Ocean heat content numbers are out for the 2nd quarter of 2016, and they show big drops from a year ago, due to all the heat released in the recent large El Nino.
The 0-700 meter OHC change was down 1.68 W/m2 from a year ago, and the 0-2000 m OHC change was down 1.51 W/m2.
The acceleration for the 0-2000 m region -- the top half of the global ocean -- is now [WARNING: numerology] down to 0.01 ± 0.03 W/m2, which is OK since about 10-20 years of data is necessary to reliably detect an acceleration, according to Wouters et al 2013.
Here's the history of 12-month changes in the 0-700 m OHC (the 0-2000 m OHC was reliably measured only beginning in 1Q2005):
I didn't mention this because it was widely reported elsewhere, but Cheng et al (including Kevin Trenberth and John Abraham) recently published a value for all-ocean all-depth OHC changes of 0.46 W/m2 from 1971-2005 and 0.77 W/m2 from 1992-2005.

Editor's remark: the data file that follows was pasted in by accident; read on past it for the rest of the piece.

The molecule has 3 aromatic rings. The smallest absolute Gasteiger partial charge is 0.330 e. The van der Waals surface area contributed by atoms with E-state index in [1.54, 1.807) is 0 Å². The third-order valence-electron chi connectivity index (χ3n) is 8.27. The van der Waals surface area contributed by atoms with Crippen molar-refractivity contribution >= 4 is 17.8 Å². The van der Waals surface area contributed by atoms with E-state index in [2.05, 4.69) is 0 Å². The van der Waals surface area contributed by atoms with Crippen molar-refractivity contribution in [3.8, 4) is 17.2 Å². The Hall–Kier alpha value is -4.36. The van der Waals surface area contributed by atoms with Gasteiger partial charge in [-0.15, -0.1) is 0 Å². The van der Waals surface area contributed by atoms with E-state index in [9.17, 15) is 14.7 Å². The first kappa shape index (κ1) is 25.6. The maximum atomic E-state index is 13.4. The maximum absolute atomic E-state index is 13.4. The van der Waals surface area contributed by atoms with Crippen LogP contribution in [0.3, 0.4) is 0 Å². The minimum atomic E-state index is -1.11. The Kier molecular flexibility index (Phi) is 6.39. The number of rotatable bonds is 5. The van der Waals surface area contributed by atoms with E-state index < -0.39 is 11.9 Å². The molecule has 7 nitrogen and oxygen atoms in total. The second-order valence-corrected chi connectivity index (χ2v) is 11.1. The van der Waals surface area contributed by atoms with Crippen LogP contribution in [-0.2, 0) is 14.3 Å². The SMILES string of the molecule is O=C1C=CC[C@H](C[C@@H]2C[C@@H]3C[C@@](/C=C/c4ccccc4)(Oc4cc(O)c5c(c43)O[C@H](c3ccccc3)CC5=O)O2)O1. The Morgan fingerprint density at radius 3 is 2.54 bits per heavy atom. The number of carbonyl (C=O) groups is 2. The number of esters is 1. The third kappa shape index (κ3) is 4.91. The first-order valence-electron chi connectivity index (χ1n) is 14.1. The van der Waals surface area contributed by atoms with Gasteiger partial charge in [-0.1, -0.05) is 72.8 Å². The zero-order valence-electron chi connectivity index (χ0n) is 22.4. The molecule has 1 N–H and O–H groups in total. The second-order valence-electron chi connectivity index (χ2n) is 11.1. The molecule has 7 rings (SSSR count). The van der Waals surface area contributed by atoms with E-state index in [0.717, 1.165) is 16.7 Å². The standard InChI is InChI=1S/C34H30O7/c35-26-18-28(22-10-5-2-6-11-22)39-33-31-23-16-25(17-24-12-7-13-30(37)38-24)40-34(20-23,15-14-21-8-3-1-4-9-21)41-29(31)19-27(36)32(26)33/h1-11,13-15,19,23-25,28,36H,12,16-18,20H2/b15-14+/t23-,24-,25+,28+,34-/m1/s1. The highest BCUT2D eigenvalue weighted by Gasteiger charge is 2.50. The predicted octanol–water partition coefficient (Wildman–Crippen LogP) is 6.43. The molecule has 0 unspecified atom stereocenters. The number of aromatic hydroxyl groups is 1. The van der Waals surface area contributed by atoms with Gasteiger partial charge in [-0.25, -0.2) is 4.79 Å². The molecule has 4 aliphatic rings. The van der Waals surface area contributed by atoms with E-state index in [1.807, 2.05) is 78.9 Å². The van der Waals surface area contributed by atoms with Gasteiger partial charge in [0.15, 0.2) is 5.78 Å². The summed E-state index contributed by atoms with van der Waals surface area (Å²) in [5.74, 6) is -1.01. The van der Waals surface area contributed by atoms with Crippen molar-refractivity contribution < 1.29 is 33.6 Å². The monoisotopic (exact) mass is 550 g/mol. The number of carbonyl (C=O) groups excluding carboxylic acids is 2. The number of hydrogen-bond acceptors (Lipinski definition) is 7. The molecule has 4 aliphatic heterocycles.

No, this doesn't mean the end of global warming.
As ATTP writes, these numbers are in good agreement with the ensemble median of climate models:
especially when you consider the error bars, which I did not include above.
Climate models certainly don't predict everything accurately -- predictions are impossible anyway, except in hindsight -- but getting the energy imbalance right is probably the most important result of all.